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Bocaccio Sebastes paucispinis

 

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Bocaccio
credit: Chad King

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Family: Scorpaenidae, Scorpionfishes view all from this family



Description The Bocaccio, Sebastes paucispinis is a member of the Sebastidae (rockfish) family. Other names for this species include salmon grouper, grouper, tom cod (juveniles), and slimy. In Greek, sebastes means "magnificent," and paucispinis is Latin for "few spines".

Bocaccio can be found from Stepovak Bay, Alaska to central Baja California, but is mostly abundant from Oregon to northern Baja California. They have been spotted from various depths from the surface to 1,568 feet (478 m); most live between 150-1,000 feet. Juveniles stay in shallower water because of the protection provided by floating kelp mats or driftwood. Shallow water kelp forests and oil platforms also help these fish avoid danger, as they can use them to dodge and hide from predators. As the fish get older, they to move into deeper, colder water. The Monterey submarine canyon is an ideal place for many marine organisms to inhabit or migrate through, and bocaccio in this canyon can consume multiple marine species such as shellfish (pelagic shrimp and crab), anchovies, sardines, other small rockfishes, and squid.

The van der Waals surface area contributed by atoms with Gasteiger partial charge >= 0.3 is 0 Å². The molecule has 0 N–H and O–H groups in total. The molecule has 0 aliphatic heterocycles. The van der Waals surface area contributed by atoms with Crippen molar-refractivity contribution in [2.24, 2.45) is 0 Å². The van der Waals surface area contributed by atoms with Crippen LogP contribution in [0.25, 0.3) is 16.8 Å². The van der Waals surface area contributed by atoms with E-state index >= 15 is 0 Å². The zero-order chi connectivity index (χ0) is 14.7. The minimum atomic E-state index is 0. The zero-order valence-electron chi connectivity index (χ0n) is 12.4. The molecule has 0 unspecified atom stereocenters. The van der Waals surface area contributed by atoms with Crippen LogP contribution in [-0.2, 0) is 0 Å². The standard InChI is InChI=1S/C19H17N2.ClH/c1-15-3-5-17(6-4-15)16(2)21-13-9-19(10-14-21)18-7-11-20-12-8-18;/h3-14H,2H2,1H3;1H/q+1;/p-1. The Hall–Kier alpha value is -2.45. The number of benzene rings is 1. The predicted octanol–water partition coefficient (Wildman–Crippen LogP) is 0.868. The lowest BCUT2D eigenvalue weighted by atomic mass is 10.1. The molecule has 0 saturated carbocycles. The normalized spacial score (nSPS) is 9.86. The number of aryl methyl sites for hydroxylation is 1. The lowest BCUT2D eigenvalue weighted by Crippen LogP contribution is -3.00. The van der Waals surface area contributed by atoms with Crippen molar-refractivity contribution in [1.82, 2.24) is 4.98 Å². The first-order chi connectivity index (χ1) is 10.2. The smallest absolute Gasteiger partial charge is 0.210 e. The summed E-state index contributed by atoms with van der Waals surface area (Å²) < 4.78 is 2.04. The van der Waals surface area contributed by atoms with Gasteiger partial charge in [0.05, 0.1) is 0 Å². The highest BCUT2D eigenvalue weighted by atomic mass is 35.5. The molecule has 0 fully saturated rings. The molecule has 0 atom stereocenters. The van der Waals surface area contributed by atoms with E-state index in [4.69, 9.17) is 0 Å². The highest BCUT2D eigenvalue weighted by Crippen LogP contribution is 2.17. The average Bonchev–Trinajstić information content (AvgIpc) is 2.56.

Dimensions Up to 3' (91 cm).


Warning The dorsal and anal fins contain mildly venomous spines.


Habitat Open ocean, Ocean or bay shallows, Estuaries, tidal flats & salt marshes.


Range California, Northwest, Western Canada, Alaska.


 

 

 

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